Evidence for Ultra Dense Deuterium

Almost all of the articles on ultra-dense deuterium currently are from Professor Leif Holmlid. In somewhat of a catch-22, the fact that there have been very few replication attempts to date is likely the reason that there is little interest in further investigating Holmlid’s claims.


As such, I want to mention all of the replication efforts I’m aware of.


The first item of note is not an experiment, but theory. The purpose of theory is to explain experimental evidence and anticipate the answer to future questions without the need for experimentation. As such, theory is tested by first issuing predictions, and then testing those predictions empirically. The only theorist to comment on Holmlids work is by Friedwardt Winterberg. Besides the fact that his theory was published in 2010, and is based on evidence that is now somewhat outdated, I don’t have much to say about it. Unfortunately, since it doesn’t make immediately testable predictions, and hasn’t been updated in 8 years, it doesn’t provide much support for Holmlid’s claims.


The next relevant work I’m aware of began in 2015, when two others, PhD candidate Sindre ZG, and his advisor, Professor Svienn Olafsson from the University of Iceland, began working with Leif Holmlid to replicate this work. Sveinn himself has published three articles on the matter as a co-author with Leif (Charged Particle Energy Spectra, Spontaneous Emissions, Muon Detection)  He also reported one (apparently non-replicable) piece of evidence at the ICCF-21 conference: with a 4-point conductivity probe measuring a platinum on magnesium oxide target, he claims to have detected sudden drops in resistivity of the surface after deposition of ultra-dense deuterium.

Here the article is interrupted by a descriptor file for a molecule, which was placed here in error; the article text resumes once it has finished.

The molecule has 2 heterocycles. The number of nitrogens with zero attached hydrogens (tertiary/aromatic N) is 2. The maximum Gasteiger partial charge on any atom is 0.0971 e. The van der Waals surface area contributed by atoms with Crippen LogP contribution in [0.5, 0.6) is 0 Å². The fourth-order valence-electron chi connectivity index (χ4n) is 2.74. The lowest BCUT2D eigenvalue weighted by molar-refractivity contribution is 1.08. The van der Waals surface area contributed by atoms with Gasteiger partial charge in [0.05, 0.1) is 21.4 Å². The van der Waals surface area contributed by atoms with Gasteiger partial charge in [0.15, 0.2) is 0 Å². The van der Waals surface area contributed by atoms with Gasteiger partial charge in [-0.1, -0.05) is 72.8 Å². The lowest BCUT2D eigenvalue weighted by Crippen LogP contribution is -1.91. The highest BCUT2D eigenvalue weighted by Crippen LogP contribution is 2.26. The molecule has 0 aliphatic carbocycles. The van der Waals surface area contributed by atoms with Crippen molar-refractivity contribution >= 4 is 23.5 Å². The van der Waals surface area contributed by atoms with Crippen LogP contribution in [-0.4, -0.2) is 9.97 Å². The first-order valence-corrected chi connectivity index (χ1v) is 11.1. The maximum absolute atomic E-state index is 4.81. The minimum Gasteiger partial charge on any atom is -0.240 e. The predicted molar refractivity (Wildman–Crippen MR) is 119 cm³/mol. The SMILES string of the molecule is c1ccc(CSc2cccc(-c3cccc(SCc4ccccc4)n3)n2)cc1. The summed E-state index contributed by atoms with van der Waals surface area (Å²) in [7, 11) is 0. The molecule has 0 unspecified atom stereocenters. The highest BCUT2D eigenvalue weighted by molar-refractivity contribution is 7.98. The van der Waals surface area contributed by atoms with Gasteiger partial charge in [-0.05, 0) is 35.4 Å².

Sindre ZG also gave a talk at ICCF-21, and described his process trying to replicate Holmlid’s experiments. His general approach has been to test for laser-induced high-energy particle emissions from the ultra-dense deuterium.


The last person working the field (that I’m aware of) is Mike Taggett, an entrepreneur in Utah who has been working on ultra-dense deuterium off and on for about 6 years. When I talked to him recently, he described having visited over 20 physics departments to find someone willing to collaborate. While he said he found a couple leads at different points, most departments were scared away by the fear of cold-fusion-esque results.


I’ve reached out to all of these researchers to find out more details about their experiments, future plans, and those they’ve worked with.